There's a lady at my gym. She's 85 if she's a day, her back is hunched, there's more hobble than walk in her gait, and I have never seen her without a smile. I've spoken with her briefly on a few occasions as we came or went in the locker room. She's quick to laugh and easy with a story in her thickly German-accented speech.
She makes me smile. Even when we don't talk. Just the sight of her working her way across the main gym floor makes me happy. I've always been intrigued by older people. I love their feathery skin and crinkly eyes. The personality in their hands. There are those that will bend your ear as long as you'll allow to detail their many ailments and there are those that will regale you with tales of tragedies or victories of days long gone.
I see this lady, with her smile, and I wonder about her. Is it a magic of biology that she survived the sorrows that any lifetime will dish out and still finds so much joy in every moment? Is it sheer force of will? Are there tears hidden away when others aren't looking? I see so much unhappiness. For every person like my smiley gym lady, I see a dozen sour folks. Faces pinched. A lifetime of sucking on life's lemons.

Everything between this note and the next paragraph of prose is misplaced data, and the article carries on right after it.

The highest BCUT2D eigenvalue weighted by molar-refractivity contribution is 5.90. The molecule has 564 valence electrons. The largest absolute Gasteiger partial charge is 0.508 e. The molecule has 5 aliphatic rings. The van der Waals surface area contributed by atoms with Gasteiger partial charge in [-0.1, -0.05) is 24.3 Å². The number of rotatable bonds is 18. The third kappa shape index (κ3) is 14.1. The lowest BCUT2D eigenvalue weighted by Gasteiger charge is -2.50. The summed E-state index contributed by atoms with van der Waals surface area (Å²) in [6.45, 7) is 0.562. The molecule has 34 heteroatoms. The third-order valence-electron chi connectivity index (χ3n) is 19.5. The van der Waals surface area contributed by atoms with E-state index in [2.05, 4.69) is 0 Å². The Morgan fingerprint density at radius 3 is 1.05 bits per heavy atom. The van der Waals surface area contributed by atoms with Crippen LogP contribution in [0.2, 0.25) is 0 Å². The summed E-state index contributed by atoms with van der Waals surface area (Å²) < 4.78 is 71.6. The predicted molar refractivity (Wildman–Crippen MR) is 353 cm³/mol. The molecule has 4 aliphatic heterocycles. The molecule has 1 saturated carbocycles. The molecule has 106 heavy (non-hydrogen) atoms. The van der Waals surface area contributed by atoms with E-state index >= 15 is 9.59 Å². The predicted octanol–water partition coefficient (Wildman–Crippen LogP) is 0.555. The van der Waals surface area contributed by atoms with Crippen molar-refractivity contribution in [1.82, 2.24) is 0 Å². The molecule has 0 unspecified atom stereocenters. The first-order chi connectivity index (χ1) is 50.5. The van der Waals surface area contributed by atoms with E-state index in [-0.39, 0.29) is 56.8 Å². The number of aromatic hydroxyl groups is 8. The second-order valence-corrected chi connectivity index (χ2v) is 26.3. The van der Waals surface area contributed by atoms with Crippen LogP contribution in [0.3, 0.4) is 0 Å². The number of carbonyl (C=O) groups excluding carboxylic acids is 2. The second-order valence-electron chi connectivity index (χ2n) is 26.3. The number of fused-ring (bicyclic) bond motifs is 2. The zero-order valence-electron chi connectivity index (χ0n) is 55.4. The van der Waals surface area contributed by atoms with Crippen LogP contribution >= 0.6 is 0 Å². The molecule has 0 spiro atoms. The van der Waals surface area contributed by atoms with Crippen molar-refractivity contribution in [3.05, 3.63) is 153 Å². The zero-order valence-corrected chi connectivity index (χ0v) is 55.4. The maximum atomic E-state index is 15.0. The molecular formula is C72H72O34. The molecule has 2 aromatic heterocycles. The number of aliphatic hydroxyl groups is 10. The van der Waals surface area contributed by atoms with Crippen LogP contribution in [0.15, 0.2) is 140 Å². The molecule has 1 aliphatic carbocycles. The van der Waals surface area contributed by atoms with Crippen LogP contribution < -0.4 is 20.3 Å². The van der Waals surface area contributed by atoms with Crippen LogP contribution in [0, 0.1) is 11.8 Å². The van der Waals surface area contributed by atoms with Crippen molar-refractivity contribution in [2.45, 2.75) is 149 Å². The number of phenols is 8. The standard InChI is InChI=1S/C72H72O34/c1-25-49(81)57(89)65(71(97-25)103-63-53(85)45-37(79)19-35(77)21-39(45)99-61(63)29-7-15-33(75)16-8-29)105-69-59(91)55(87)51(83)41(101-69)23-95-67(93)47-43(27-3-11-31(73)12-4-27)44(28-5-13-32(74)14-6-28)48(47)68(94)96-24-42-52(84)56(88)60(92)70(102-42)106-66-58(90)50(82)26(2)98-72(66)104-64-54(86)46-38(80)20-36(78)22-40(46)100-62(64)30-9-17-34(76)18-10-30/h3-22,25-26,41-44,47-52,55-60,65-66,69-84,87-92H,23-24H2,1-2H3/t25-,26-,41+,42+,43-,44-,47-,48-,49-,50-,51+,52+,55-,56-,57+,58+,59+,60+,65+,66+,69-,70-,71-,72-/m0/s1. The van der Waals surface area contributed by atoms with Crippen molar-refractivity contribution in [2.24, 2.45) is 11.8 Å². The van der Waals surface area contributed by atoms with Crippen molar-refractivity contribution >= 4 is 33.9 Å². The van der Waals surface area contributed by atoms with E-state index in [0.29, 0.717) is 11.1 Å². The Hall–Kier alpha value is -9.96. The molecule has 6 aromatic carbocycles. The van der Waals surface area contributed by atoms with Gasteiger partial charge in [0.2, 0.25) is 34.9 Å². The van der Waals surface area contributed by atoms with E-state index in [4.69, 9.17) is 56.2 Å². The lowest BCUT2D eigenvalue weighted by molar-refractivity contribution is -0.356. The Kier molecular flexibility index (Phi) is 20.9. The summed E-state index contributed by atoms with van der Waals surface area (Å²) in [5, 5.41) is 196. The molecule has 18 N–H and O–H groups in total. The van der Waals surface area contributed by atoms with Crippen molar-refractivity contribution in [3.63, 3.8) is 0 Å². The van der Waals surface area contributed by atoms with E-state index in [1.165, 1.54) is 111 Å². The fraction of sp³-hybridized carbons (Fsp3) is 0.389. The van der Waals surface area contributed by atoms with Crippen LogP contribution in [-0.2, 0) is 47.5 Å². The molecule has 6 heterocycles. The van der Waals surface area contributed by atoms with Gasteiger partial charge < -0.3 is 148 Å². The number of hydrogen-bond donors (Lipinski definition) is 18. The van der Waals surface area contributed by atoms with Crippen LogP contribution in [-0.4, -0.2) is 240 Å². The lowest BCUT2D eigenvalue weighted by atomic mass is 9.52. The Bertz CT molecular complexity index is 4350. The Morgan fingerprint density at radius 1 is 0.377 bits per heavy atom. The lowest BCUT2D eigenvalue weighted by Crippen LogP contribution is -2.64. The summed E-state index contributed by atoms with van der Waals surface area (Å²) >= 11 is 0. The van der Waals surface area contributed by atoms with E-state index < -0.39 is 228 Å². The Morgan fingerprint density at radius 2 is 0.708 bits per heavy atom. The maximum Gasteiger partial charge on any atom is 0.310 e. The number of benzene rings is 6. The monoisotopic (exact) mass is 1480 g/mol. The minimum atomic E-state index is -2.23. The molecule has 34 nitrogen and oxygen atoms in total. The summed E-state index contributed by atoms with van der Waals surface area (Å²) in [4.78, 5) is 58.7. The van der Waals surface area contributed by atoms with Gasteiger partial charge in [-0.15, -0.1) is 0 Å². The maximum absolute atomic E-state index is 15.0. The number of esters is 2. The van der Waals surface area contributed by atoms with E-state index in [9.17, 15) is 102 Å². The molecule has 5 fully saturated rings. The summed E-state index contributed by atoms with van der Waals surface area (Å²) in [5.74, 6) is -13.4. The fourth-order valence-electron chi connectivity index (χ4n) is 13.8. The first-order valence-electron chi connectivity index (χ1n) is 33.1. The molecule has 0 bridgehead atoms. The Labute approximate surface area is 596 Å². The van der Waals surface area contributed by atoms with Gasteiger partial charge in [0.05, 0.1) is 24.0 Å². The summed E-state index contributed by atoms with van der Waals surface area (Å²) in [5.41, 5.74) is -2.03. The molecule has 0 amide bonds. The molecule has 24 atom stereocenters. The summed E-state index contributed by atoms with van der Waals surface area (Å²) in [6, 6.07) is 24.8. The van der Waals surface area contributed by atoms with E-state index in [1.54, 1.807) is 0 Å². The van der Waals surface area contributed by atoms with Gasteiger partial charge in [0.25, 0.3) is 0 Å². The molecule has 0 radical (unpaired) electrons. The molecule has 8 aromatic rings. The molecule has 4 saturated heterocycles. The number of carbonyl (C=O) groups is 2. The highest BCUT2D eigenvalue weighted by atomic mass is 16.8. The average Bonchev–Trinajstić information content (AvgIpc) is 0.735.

I lie in bed at night, the day's events running through my head and I find myself too often having to relax my tightly pursed mouth into a more natural pose. They say kids laugh a hundred times a day but as we grow up that diminishes until we're lucky if we get even a couple belly laughs out of every day. Do I laugh enough? Do I spend too much time frowning, yelling, scowling? I don't want to be one of those pinched face old ladies and I'm afraid that's the path I'm headed down.
So I'm making a choice to be happy, to smile as much as I can. Life is just too short, no matter how long you live, to be miserable. And you know what? Laugh lines? Are gorgeous.